thundershirt
Photograph courtesy of Amazon

Consider Supplements

Popular natural products such as Bach’s Rescue Remedy, which contains flower essences, could help your four-legged friend chill out. But there are other options that may be even more effective, says Stepita. Namely, Zylkene—a supplement derived from milk protein that findings suggest can inhibit certain neurotransmitters in the brain, calming nervous activity. Another option is Solliquin, a supplement containing calming natural ingredients like l-theanine (found in green tea), magnolia, phellodendron, and whey protein concentrate. These are thought to increase feel-good neurotransmitters like serotonin and dopamine, Stepita says. Of course, consult with your vet before starting your dog on a new supplement.

Related: 3 Mistakes Even Good Pet Owners Make

Diffuse A Relaxing Scent

Just like how a whiff of lavender essential oil might leave you feeling more relaxed, this flower essence can help do the same for pets. Consider diffusing a lavender essential oil, or putting a few drops onto a bandana that your dog will wear throughout the evening, says Nelson. But never put essential oils directly on your pets. (Here are the 5 best eco-friendly essential oil diffusers.)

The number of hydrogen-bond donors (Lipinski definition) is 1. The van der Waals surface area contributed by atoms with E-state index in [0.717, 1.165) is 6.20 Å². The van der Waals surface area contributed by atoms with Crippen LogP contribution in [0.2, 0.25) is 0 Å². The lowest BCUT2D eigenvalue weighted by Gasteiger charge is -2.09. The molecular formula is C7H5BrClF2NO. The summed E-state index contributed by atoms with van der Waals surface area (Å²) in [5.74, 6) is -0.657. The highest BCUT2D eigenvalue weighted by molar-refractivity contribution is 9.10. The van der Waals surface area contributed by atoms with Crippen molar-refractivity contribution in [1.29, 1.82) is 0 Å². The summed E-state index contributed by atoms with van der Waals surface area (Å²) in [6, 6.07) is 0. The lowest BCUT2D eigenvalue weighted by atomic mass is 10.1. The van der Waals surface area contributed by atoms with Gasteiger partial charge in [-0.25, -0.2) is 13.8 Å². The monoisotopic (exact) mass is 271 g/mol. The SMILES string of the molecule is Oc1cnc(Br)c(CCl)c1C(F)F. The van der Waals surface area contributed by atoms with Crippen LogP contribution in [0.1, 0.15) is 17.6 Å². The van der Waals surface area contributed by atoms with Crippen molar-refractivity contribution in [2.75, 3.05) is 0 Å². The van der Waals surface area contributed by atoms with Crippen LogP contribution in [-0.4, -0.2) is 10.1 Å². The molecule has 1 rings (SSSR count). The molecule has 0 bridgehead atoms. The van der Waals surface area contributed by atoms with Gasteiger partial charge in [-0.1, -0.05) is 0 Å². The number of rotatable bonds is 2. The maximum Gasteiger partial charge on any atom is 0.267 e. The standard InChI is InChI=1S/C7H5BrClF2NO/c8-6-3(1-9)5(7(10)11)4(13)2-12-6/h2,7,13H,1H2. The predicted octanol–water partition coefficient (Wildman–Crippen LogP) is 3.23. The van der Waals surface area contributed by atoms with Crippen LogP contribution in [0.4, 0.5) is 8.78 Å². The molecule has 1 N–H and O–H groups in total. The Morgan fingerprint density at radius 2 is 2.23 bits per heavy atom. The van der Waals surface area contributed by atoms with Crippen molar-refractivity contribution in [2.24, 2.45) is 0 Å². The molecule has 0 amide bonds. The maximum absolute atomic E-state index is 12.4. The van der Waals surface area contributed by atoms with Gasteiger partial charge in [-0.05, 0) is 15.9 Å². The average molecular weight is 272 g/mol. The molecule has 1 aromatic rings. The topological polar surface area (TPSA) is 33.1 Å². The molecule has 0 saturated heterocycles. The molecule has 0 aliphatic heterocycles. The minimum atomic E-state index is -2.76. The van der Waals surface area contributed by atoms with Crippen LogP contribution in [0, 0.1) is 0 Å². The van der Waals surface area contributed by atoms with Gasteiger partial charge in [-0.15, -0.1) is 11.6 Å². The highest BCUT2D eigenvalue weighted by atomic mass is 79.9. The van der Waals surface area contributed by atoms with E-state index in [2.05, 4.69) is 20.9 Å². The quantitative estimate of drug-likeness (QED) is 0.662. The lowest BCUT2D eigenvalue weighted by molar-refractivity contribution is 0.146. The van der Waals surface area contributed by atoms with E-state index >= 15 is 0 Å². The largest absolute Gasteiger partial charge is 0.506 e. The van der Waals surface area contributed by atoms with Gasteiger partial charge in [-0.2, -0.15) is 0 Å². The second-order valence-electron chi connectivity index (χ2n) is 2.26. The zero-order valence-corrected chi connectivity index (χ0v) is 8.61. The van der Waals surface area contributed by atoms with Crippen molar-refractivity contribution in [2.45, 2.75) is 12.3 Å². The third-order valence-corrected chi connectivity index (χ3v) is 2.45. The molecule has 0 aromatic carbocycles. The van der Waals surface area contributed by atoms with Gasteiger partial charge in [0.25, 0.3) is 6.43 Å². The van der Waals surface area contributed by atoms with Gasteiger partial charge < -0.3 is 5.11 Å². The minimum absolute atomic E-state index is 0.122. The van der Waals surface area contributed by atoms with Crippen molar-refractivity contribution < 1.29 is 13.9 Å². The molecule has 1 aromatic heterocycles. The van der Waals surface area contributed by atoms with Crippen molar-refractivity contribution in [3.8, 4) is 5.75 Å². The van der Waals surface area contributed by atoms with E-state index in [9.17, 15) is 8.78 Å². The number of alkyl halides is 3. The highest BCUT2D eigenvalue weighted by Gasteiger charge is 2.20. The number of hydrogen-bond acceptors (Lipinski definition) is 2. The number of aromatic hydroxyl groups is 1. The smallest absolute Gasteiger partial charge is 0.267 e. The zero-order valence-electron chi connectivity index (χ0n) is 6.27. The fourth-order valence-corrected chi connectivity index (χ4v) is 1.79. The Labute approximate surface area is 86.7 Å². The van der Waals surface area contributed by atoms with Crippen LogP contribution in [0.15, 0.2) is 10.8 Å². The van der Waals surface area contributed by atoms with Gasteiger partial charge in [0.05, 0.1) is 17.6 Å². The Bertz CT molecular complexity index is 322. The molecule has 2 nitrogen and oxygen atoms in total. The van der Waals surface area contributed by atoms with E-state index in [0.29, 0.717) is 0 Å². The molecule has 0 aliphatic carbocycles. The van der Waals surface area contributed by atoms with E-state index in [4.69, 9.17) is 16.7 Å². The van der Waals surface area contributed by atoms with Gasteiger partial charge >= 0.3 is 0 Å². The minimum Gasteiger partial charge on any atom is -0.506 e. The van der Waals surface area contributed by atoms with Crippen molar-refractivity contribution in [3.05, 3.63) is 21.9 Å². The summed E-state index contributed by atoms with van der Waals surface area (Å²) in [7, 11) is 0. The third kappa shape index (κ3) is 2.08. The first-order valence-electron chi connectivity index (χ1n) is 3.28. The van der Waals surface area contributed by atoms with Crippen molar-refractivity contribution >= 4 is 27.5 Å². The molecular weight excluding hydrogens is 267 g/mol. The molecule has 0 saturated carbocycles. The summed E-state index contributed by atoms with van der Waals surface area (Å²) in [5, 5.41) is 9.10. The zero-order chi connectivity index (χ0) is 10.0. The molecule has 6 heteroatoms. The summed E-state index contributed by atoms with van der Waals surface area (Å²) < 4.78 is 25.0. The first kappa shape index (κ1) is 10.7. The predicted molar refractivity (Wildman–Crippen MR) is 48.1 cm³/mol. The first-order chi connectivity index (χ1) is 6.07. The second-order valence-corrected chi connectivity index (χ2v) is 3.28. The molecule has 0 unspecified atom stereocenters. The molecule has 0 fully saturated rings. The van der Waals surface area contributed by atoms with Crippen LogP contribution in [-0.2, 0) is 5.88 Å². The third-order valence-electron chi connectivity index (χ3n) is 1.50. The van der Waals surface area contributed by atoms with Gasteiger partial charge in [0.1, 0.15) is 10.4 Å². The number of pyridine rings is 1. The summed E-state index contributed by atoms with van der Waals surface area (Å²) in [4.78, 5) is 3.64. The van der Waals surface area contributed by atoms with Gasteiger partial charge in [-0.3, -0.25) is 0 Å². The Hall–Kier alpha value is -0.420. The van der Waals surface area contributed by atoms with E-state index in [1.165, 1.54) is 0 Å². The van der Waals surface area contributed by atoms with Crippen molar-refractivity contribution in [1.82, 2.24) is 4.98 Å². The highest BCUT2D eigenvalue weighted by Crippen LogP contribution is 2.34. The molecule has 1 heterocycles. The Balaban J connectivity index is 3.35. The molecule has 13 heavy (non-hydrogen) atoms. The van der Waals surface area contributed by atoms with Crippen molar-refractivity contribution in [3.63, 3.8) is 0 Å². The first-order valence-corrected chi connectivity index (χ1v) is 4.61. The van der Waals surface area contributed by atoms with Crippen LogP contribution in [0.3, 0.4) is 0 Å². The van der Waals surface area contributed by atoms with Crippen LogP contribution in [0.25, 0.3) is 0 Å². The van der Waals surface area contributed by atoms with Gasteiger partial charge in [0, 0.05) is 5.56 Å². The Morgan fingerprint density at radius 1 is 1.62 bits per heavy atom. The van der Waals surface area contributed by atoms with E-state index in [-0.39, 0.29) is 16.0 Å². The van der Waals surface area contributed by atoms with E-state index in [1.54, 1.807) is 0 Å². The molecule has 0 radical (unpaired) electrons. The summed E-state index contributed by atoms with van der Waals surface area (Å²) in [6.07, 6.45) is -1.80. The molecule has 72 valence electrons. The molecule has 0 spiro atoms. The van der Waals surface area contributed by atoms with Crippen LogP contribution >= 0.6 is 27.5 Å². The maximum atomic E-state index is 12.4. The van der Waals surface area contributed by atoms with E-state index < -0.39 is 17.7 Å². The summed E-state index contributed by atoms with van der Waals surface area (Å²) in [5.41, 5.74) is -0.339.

Another option is to purchase a diffuser that emits an odorless vapor that mimics calming pheromones for dogs or cats, like the Comfort Zone Diffuser, suggests Nelson.

Project Calmness

This may seem obvious, but many pets—dogs especially—will become more fearful if they sense their owner is nervous, says Nelson. (Here are 10 quick and easy ways to de-stress in under a minute.)

Seek Professional Help

If you’re dog or cat has exhibited extreme anxiety to fireworks in the past, they may need a short course of prescription anti-anxiety medication to keep them from harming themselves, says Nelson. So speak with your veterinarian if that’s the case. 

You may also want to consider meeting with a board-certified veterinary behaviorist or certified applied animal behaviorist, says Stepita. They can help you put together a specific plan to change your pet’s underlying emotional response—so they can get back to their happy, tail-wagging self. 

Tags: PetsHolidays